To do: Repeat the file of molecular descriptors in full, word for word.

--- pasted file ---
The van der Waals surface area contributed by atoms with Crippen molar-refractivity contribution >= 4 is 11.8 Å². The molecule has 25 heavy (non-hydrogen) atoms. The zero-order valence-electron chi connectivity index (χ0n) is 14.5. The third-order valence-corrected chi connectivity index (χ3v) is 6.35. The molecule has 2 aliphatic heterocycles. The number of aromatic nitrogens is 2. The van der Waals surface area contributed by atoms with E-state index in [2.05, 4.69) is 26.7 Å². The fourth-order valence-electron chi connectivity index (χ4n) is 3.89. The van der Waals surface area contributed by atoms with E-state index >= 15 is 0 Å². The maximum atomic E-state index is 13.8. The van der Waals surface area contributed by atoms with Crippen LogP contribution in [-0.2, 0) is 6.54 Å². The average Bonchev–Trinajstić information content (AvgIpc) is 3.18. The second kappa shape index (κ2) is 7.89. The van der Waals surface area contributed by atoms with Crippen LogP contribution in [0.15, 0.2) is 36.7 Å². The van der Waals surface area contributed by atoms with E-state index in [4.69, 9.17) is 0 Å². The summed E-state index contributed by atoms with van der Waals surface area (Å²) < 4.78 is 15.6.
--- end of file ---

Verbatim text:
The van der Waals surface area contributed by atoms with Crippen molar-refractivity contribution >= 4 is 11.8 Å². The molecule has 25 heavy (non-hydrogen) atoms. The zero-order valence-electron chi connectivity index (χ0n) is 14.5. The third-order valence-corrected chi connectivity index (χ3v) is 6.35. The molecule has 2 aliphatic heterocycles. The number of aromatic nitrogens is 2. The van der Waals surface area contributed by atoms with E-state index in [2.05, 4.69) is 26.7 Å². The fourth-order valence-electron chi connectivity index (χ4n) is 3.89. The van der Waals surface area contributed by atoms with E-state index >= 15 is 0 Å². The maximum atomic E-state index is 13.8. The van der Waals surface area contributed by atoms with Crippen LogP contribution in [-0.2, 0) is 6.54 Å². The average Bonchev–Trinajstić information content (AvgIpc) is 3.18. The second kappa shape index (κ2) is 7.89. The van der Waals surface area contributed by atoms with Crippen LogP contribution in [0.15, 0.2) is 36.7 Å². The van der Waals surface area contributed by atoms with E-state index in [4.69, 9.17) is 0 Å². The summed E-state index contributed by atoms with van der Waals surface area (Å²) < 4.78 is 15.6.